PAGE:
Lymphoma

Pregnancy Does Not Increase the Risk of Hodgkin Lymphoma Recurrence

JCO Research Round Up
December 14, 2015

Young women who become pregnant while in remission from Hodgkin lymphoma are not at increased risk of cancer recurrence, according to a study published in the Journal of Clinical Oncology

According to the authors, this is the largest study to date specifically examining the relationship between pregnancy and risk of Hodgkin lymphoma recurrence. The findings are consistent with the findings of previous, small studies.

Obinutuzumab Controls Growth of Slow-Growing Non-Hodgkin Lymphoma

ASCO Annual Meeting
May 30, 2015

In an ongoing study, researchers found that adding a new targeted therapy to chemotherapy controls non-Hodgkin lymphoma (NHL) growth for more than twice as long as only chemotherapy. The patients who participated in this study had indolent, or slow-growing, NHL. The standard first treatment for this common type of NHL is a combination of bendamustine (Treanda) and rituximab (Rituxan). For most patients, rituximab eventually stops working to control NHL growth.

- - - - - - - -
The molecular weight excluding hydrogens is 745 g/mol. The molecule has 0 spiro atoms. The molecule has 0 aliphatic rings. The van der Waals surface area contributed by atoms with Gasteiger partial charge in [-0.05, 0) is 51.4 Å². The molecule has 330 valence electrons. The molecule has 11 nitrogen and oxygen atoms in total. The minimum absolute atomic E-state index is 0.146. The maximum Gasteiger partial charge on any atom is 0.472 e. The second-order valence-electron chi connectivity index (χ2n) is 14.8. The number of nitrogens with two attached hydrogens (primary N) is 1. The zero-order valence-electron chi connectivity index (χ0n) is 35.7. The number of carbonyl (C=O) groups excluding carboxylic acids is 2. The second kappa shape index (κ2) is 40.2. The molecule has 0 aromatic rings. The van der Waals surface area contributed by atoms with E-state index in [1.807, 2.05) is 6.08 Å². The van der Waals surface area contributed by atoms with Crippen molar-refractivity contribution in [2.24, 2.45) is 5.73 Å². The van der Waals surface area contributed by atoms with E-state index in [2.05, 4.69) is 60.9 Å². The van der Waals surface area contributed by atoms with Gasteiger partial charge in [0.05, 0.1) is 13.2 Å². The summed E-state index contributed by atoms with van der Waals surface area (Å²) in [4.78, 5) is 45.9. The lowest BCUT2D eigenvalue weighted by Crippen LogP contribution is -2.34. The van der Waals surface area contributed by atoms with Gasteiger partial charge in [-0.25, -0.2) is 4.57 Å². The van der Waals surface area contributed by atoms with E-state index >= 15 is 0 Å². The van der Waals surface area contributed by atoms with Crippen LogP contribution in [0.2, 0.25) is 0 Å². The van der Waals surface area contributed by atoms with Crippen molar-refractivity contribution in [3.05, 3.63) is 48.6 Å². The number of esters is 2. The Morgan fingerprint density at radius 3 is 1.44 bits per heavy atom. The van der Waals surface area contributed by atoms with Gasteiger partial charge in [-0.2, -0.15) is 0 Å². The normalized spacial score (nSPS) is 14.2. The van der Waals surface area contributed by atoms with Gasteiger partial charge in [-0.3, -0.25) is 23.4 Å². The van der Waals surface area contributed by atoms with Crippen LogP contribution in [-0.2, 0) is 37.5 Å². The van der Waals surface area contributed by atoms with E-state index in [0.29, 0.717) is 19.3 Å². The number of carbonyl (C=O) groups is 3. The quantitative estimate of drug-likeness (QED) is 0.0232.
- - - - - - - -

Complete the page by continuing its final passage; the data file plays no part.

Targeted Therapy Combination for Lymphoma Is More Effective Than Standard Chemotherapy

ASCO Annual Meeting
June 3, 2012

A long-term study shows that a combination of bendamustine (Treanda) and rituximab (Rituxan) keeps two uncommon types of non-Hodgkin lymphoma (NHL), indolent (slow-growing) lymphoma and mantle cell lymphoma, from worsening longer than standard chemotherapy. Bendamustine and rituximab are drugs called targeted therapies. Targeted therapy is a treatment that targets the cancer's specific genes, proteins, or the tissue environment that contributes to cancer growth and survival.

Preliminary Study Shows that the Lung Cancer Drug, Crizotinib, Is Effective for Three Childhood Cancers

ASCO Annual Meeting
May 16, 2012

In an early study with the targeted therapy drug crizotinib (Xalkori), researchers found that it stopped the growth of neuroblastoma, anaplastic large cell lymphoma (ALCL), and inflammatory myofibroblastic tumors (IMT), and in some instances, removed all signs of the cancer.

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